Review: 'Vessel' at Battersea Arts Centre, 8th November 2018

Friday, November 9, 2018 - by londoncitynights · - 0 Comments


Reviewed by David James
Rating: 2 Stars


Picture this: I'm sat in the front row of a theatre with four women sat on chairs in front of me. The set is a gigantic piece of curved plastic with no horizon. To an ambient electronica soundtrack, the women simultaneously recite a poem at various speeds and tones, resulting in an overlapping chorus that sounded like "we are the shattering the shimmering this is the shimmering we are the shattered this is the shattering shimmering this is a shattering place..." and so on. This is Sue MacLaine's vessel - and it's hypnotic. 

I felt like I was coming up on psychedelics, especially as sitting in the front row seemed to encourage the performers to periodically lock eyes with me - a lazer gaze that was in danger of burning right through my skull. I kinda wobbled on my seat and felt a bit light-headed. t was cool - but what the hell does it mean?

Well, the show bills itself as being about the "radiance of survival", which sounds nice but doesn't exactly clarify things. Clearing things up a bit is that the performance is bookended with a description of the medieval practice of the Anchoress, in which a woman would be walled up inside a church where she would remain for the rest of her life. She'd be fed through holes in the wall, dispense spiritual and personal advice, contemplate the nature of God and, in a pretty metal twist, dig her own grave. Cool.

MacLaine stages the contemporary interpretation of this, with the four performers (Tess Agus, Angela Clerkin, Kailing Fu and Karlina Grace Paseda). They present a spectrum of modern femininity, are walled off from one another (by circles drawn on the stage) and deliver a litany for today. This adds up to a chaotic catalogue of modern life, an avalanche of nouns and verbs about finance, sex, politics, tech and a tonne of other stuff.


It's an almost unbearable avalanche of information, neatly simulating 'worry-fatigue'. There is so much shit going on in the world right now that it's difficult to keep track: you expend your energies campaigning for the NHS just as you worry at the USA's rapid slide to white nationalism while climate change keeps you up at night. Then you watch a TV show about plastic pollution in the oceans - which you'd forgotten about as it had been swallowed up the constant doom-laden cavalcade of bad news. And shit! I should really do more about fixed odds betting terminals...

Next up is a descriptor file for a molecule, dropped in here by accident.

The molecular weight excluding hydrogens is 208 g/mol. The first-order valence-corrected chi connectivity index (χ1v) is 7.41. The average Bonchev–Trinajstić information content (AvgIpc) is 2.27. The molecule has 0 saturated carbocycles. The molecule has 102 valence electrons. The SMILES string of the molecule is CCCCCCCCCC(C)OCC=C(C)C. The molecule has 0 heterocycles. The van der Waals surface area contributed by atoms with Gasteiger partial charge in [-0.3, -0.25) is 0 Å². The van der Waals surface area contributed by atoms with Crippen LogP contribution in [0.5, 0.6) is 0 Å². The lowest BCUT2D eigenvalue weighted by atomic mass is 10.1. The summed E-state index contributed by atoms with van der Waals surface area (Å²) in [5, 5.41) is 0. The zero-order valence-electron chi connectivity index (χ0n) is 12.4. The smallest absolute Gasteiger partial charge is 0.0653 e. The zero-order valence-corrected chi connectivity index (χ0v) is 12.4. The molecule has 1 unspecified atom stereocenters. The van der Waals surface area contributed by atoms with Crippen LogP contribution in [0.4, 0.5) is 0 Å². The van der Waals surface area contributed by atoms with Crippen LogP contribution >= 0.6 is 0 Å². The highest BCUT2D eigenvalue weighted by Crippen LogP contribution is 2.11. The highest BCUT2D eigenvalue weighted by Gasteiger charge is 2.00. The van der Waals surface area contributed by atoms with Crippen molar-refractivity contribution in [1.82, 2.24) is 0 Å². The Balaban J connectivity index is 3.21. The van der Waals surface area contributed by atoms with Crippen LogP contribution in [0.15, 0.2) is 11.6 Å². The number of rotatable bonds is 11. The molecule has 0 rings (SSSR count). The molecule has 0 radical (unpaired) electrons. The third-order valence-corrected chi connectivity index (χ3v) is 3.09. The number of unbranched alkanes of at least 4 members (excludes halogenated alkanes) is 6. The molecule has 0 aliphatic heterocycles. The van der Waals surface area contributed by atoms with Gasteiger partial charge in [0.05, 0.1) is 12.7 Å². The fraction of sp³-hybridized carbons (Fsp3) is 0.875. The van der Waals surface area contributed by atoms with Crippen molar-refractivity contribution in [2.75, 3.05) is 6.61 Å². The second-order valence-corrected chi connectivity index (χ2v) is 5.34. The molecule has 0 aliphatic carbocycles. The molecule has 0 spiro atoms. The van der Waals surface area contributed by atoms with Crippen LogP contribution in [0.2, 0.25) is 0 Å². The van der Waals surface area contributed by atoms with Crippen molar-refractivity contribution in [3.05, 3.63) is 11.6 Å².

It's too much for one person to handle - you would go nuts if you tried. vessel suggests an alternative, or as writer/director Sue MacLaine puts it:  “I would argue that choosing to withdraw and being in silence is a political act. Trying to serve from an internalised place is as valuable as external shouting."

A 'withdrawal' from the depressing realities of life is pretty seductive. After all, what can one person do in the face of a burning, miserable hellworld? Why not just, y'know, pretend that it isn't happening and take some me-time?

But it is awfully convenient to say that doing nothing is a political act and that internalised protest is "as valuable" as doing literally anything to kick back against a culture gone rotten. It leaves the thrust of the show as an off-putting cry for more solipsism in the midst of a planet being ruined by those exact impulses. To put it bluntly: if you conclude that your political action is withdrawal and silence then you are a coward. 

Thing is, vessel obviously doesn't agree with that because it's a piece of theatre being loudly performed in public - the opposite of withdrawal and silence. It results in a weirdly conceived show that's a bit like a dog endlessly chasing its own tail. 

Perhaps the best indication of its confused priorities is the way the show romanticises the situation of an Anchoress. vessel envisages them as venerated symbols of femininity in a community, their cell functioning as a symbolic womb from which a true understanding of reality can spring from within their isolation. The reality was a medieval peasant with mental problems bricked into a wall - not the best model with which to approach the modern world!

vessel is a fine piece of writing, an aesthetic marvel and a great performance - but it's a call to inactivity. And that's the last thing we need right now.


vessel is at the Battersea Arts Centre until 24 November. Tickets here.

Saturday, November 3, 2018

Review: 'Billy Bishop Goes To War' at the Jermyn Street Theatre, 1st November 2018

Saturday, November 3, 2018 - by londoncitynights · - 0 Comments